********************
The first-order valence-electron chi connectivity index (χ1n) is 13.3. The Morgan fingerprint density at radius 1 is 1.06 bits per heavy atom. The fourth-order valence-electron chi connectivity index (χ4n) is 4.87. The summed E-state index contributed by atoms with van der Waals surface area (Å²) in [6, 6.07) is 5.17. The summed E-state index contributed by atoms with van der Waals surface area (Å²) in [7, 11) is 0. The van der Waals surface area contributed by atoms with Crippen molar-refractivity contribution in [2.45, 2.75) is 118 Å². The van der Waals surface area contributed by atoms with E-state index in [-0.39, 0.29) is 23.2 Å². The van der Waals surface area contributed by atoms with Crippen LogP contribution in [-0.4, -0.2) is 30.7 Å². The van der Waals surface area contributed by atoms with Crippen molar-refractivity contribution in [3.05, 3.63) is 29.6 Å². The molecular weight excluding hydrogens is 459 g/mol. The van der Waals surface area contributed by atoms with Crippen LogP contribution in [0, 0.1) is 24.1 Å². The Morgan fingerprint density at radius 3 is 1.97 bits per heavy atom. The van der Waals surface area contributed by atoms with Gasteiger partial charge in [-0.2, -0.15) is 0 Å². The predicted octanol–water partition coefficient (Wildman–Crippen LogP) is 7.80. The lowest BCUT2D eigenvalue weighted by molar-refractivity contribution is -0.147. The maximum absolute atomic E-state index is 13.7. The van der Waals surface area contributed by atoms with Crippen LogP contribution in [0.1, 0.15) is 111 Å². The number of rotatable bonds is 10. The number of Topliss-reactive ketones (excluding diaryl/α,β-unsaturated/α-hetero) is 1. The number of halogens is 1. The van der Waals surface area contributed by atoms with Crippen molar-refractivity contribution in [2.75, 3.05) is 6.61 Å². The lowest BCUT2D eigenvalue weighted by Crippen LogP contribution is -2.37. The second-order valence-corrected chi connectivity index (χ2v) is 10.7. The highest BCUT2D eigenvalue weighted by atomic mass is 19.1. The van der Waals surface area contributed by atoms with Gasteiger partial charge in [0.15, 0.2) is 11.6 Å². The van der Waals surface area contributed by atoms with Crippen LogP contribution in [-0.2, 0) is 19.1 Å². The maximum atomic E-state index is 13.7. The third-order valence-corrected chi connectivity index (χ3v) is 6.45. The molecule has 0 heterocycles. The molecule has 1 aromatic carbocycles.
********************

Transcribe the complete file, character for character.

The first-order valence-electron chi connectivity index (χ1n) is 13.3. The Morgan fingerprint density at radius 1 is 1.06 bits per heavy atom. The fourth-order valence-electron chi connectivity index (χ4n) is 4.87. The summed E-state index contributed by atoms with van der Waals surface area (Å²) in [6, 6.07) is 5.17. The summed E-state index contributed by atoms with van der Waals surface area (Å²) in [7, 11) is 0. The van der Waals surface area contributed by atoms with Crippen molar-refractivity contribution in [2.45, 2.75) is 118 Å². The van der Waals surface area contributed by atoms with E-state index in [-0.39, 0.29) is 23.2 Å². The van der Waals surface area contributed by atoms with Crippen LogP contribution in [-0.4, -0.2) is 30.7 Å². The van der Waals surface area contributed by atoms with Crippen molar-refractivity contribution in [3.05, 3.63) is 29.6 Å². The molecular weight excluding hydrogens is 459 g/mol. The van der Waals surface area contributed by atoms with Crippen LogP contribution in [0, 0.1) is 24.1 Å². The Morgan fingerprint density at radius 3 is 1.97 bits per heavy atom. The van der Waals surface area contributed by atoms with Gasteiger partial charge in [-0.2, -0.15) is 0 Å². The predicted octanol–water partition coefficient (Wildman–Crippen LogP) is 7.80. The lowest BCUT2D eigenvalue weighted by molar-refractivity contribution is -0.147. The maximum absolute atomic E-state index is 13.7. The van der Waals surface area contributed by atoms with Crippen LogP contribution in [0.1, 0.15) is 111 Å². The number of rotatable bonds is 10. The number of Topliss-reactive ketones (excluding diaryl/α,β-unsaturated/α-hetero) is 1. The number of halogens is 1. The van der Waals surface area contributed by atoms with Crippen molar-refractivity contribution in [2.75, 3.05) is 6.61 Å². The lowest BCUT2D eigenvalue weighted by Crippen LogP contribution is -2.37. The second-order valence-corrected chi connectivity index (χ2v) is 10.7. The highest BCUT2D eigenvalue weighted by atomic mass is 19.1. The van der Waals surface area contributed by atoms with Gasteiger partial charge in [0.15, 0.2) is 11.6 Å². The van der Waals surface area contributed by atoms with Crippen LogP contribution in [-0.2, 0) is 19.1 Å². The maximum atomic E-state index is 13.7. The third-order valence-corrected chi connectivity index (χ3v) is 6.45. The molecule has 0 heterocycles. The molecule has 1 aromatic carbocycles.